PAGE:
QL has achieved a CAGR of 14.04% in dividend payouts to its shareholders over the last 10 years. It has increased from RM14.3 million in 2007 to RM53.0 million in 2017. QL has maintained an average dividend payout ratio of 24.51% over the last 10 years. For the financial year ended 31 March 2017, QL declared 7.25 sen in dividend per share. It comprised 3.00 sen in special dividend and a final single-tier dividend of 4.25 sen. The special dividend is one-off and declared as a token of appreciation to reward its loyal shareholders. As at 4 September 2017, QL Resources share price is trading at RM4.82 a share. Excluding the special dividend, if QL is able to maintain its final single-tier dividend of 4.25 sen for the financial year 2018, its expected dividend yield is 0.88%.

As of May 2019, FamilyMart Malaysia opens its' 100th store in Melaka, earmarks to open another 50 stores in FY19 towards their FY22 target of 300 stores. While operations are not expected to break even in FY19, management expects the store chain to become profitable in FY20 from an expected store base of around 120 branches.

Today QL has a coherent, complementary set of businesses with a combined objective: to add value to our broad, resource-based Group.

  • Marine Products Manufacturing Activities

    • We are the largest producer of surimi in Asia as well as the largest fishmeal and surimi-based products manufacturer in Malaysia.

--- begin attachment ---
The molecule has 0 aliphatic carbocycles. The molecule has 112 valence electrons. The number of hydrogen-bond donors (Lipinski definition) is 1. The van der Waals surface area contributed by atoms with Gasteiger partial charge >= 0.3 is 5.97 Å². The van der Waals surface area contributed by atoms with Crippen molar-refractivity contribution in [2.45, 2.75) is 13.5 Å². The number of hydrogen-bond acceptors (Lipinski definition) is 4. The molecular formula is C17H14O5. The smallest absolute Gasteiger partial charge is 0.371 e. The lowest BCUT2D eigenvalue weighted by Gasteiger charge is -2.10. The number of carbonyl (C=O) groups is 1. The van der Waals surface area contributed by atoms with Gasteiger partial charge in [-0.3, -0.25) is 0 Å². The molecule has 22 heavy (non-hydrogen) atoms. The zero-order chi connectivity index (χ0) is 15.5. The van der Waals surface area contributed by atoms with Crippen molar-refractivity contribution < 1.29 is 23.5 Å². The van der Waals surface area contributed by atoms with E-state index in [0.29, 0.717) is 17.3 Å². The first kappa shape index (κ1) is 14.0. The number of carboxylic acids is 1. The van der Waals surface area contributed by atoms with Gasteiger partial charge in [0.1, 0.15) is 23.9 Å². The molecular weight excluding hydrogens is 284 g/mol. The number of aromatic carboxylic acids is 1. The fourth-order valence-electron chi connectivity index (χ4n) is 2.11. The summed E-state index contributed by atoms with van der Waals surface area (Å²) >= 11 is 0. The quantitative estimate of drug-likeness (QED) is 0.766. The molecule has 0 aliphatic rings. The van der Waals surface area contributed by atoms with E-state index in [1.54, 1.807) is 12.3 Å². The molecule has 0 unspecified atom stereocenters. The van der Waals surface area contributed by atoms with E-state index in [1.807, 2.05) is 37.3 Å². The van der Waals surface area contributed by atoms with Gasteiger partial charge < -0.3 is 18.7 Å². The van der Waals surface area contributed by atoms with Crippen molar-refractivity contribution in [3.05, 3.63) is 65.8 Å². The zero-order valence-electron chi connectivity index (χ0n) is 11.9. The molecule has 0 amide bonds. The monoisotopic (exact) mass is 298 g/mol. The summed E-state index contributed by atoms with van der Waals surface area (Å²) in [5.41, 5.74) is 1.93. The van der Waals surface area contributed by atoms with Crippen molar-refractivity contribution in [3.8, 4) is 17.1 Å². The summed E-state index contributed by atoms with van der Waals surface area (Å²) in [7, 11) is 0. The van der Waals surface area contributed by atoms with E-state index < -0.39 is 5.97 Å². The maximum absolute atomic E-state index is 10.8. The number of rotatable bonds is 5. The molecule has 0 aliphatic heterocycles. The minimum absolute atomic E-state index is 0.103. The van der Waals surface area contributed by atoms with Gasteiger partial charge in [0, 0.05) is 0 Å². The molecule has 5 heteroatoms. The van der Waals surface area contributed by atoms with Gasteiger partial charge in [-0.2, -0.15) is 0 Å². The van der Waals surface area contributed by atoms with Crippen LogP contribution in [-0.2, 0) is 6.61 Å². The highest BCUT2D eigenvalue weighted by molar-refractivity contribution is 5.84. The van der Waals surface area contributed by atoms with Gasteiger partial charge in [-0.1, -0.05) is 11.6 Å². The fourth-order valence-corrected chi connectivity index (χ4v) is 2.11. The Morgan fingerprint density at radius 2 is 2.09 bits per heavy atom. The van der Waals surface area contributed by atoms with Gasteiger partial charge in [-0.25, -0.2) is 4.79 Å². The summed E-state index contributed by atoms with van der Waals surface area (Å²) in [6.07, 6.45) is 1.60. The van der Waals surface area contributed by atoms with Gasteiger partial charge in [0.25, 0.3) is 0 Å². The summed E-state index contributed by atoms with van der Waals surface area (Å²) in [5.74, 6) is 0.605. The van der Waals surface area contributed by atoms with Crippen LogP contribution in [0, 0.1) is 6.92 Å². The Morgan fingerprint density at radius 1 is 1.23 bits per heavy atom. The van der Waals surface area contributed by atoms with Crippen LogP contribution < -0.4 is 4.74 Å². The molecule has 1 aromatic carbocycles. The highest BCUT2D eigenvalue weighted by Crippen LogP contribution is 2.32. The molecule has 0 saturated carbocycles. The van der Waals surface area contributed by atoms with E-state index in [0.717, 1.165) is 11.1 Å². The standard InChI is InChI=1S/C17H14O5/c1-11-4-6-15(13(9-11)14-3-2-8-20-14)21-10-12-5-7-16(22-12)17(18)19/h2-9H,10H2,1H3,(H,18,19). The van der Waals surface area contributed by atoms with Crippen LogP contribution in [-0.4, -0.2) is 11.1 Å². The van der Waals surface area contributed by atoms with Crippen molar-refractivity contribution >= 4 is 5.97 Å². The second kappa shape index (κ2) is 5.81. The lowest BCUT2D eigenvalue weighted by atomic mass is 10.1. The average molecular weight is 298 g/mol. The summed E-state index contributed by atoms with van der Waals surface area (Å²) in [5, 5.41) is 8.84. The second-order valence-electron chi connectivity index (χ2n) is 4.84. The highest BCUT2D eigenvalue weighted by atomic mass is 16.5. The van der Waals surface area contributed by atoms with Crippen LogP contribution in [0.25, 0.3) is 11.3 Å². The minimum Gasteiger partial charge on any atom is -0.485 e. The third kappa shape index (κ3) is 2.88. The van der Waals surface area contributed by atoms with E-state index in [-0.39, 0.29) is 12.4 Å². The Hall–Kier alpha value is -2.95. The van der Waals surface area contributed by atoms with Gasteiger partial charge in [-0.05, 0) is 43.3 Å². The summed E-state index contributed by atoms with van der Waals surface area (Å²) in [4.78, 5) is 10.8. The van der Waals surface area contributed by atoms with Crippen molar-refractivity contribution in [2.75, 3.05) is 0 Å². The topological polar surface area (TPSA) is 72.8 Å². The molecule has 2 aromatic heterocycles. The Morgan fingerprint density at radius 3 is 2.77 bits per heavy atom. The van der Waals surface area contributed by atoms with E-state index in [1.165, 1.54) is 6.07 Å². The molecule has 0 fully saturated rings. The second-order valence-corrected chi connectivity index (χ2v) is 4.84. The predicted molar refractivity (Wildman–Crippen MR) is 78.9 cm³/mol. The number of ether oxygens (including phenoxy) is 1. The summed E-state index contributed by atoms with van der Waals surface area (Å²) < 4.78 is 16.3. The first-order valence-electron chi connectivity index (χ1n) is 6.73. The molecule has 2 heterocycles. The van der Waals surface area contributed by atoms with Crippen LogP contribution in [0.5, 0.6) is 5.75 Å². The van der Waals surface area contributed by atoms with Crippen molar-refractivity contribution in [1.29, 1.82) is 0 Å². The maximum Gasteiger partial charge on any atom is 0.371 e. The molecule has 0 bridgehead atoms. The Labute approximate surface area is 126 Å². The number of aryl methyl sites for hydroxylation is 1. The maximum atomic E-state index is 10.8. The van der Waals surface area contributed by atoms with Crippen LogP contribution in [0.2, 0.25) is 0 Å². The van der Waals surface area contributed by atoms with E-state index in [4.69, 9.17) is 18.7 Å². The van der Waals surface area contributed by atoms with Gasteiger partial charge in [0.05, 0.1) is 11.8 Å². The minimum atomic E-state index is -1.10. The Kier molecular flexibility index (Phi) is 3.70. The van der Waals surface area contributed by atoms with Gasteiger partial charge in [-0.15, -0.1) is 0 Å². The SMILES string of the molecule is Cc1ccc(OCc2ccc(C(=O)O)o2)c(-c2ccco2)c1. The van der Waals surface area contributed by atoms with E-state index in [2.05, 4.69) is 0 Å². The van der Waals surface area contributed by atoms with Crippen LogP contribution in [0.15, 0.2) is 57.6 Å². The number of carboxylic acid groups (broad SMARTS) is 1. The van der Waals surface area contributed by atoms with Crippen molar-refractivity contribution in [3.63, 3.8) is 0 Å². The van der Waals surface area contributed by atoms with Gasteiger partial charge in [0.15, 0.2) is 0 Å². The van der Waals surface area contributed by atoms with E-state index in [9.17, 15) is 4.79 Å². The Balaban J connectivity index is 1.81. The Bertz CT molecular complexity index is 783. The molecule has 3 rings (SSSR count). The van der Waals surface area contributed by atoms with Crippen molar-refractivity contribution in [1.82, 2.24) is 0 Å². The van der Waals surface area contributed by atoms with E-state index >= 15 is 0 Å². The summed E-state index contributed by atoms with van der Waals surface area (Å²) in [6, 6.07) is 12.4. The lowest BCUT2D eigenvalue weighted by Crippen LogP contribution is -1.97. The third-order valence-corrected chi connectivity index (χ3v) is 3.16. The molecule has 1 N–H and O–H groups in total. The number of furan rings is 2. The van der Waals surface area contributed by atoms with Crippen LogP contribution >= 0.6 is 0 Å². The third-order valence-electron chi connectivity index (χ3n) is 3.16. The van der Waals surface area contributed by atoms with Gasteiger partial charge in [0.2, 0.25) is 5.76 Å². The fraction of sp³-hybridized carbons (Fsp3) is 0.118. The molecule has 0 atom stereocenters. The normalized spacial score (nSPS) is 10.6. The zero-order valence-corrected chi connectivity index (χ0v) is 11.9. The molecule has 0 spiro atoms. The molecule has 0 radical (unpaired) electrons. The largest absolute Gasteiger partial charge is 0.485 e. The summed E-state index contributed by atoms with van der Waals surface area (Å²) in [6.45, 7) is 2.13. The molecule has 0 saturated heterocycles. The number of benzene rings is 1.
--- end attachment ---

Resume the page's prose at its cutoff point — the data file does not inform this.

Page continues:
• Palm Oil Activities

    • We are the leading independent crude palm oil miller in Sabah, Malaysia.
    • Own and manage a 1,200 HA mature palm oil estate, also in Sabah.
    • In Eastern Kalimantan, Indonesia, we own and manage a 20,000 HA oil palm plantation, of which 5,000 HA are mature.
  • Integrated Livestock Farming Activities

    • We are one of Malaysia’s leading distributors of animal feed raw materials.
    • We are also one of Malaysia’s leading poultry egg producers, with a production rate of approximately 3.2 million eggs per day.
    • We are a leading integrated broiler producer in East Malaysia

So which company did Dr Chia Song Kun patterned (emulated)  after? This is entirely MY OWN VIEW, I could be wrong here. It is mainly conjecture on my part.  Coincidentally, or not, it was after another Chia family... but from Thailand. I think it was more than coincidence that both have the same surnames.

To be fair, QL after making great inroads into the agro-farming, livestock feed, marine farming... did venture into something big which CP did not have a natural advantage, i.e. palm oil. The Family Mart venture puts QL back on the CP treasure map (CP own's the 7-11 franchise for Thailand, the best performing of all 7-11 franchises globally).

CP or Charoen Pokphand Group

Key Dates: 
1921: Chia Brothers, from China, set up a seed shop in Bangkok's Chinatown, then begin exporting poultry and pigs to Hong Kong. 
1954: The company diversifies into animal feed production and launches a subsidiary, Charoen Pokphand Feedmill. 
1964: Dhanin Chearavanont, son of one of the founders, takes over as company leader. 
1970: The company launches a poultry breeding business in partnership with Arbor Acres of the United States. 
1973: The company begins exporting poultry to Japan and becomes one of that market's leaders.